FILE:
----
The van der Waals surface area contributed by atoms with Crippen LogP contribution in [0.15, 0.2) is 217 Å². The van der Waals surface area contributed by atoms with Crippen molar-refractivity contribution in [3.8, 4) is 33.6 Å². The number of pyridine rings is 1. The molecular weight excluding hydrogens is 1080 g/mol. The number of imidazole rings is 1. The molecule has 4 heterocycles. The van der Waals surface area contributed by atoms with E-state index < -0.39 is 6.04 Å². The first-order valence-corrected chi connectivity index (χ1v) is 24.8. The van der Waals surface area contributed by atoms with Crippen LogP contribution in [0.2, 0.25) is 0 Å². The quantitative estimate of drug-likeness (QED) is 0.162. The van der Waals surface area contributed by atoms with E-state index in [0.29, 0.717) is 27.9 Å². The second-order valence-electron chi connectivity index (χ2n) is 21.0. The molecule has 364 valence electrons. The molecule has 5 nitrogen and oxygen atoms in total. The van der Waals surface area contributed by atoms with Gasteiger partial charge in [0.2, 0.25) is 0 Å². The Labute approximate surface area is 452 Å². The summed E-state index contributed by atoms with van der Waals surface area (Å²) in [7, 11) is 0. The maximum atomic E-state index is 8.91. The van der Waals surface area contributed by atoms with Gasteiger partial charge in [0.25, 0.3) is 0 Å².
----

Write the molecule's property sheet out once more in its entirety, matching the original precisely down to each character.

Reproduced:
The van der Waals surface area contributed by atoms with Crippen LogP contribution in [0.15, 0.2) is 217 Å². The van der Waals surface area contributed by atoms with Crippen molar-refractivity contribution in [3.8, 4) is 33.6 Å². The number of pyridine rings is 1. The molecular weight excluding hydrogens is 1080 g/mol. The number of imidazole rings is 1. The molecule has 4 heterocycles. The van der Waals surface area contributed by atoms with E-state index < -0.39 is 6.04 Å². The first-order valence-corrected chi connectivity index (χ1v) is 24.8. The van der Waals surface area contributed by atoms with Crippen LogP contribution in [0.2, 0.25) is 0 Å². The quantitative estimate of drug-likeness (QED) is 0.162. The van der Waals surface area contributed by atoms with E-state index in [0.29, 0.717) is 27.9 Å². The second-order valence-electron chi connectivity index (χ2n) is 21.0. The molecule has 364 valence electrons. The molecule has 5 nitrogen and oxygen atoms in total. The van der Waals surface area contributed by atoms with Gasteiger partial charge in [0.2, 0.25) is 0 Å². The Labute approximate surface area is 452 Å². The summed E-state index contributed by atoms with van der Waals surface area (Å²) in [7, 11) is 0. The maximum atomic E-state index is 8.91. The van der Waals surface area contributed by atoms with Gasteiger partial charge in [0.25, 0.3) is 0 Å².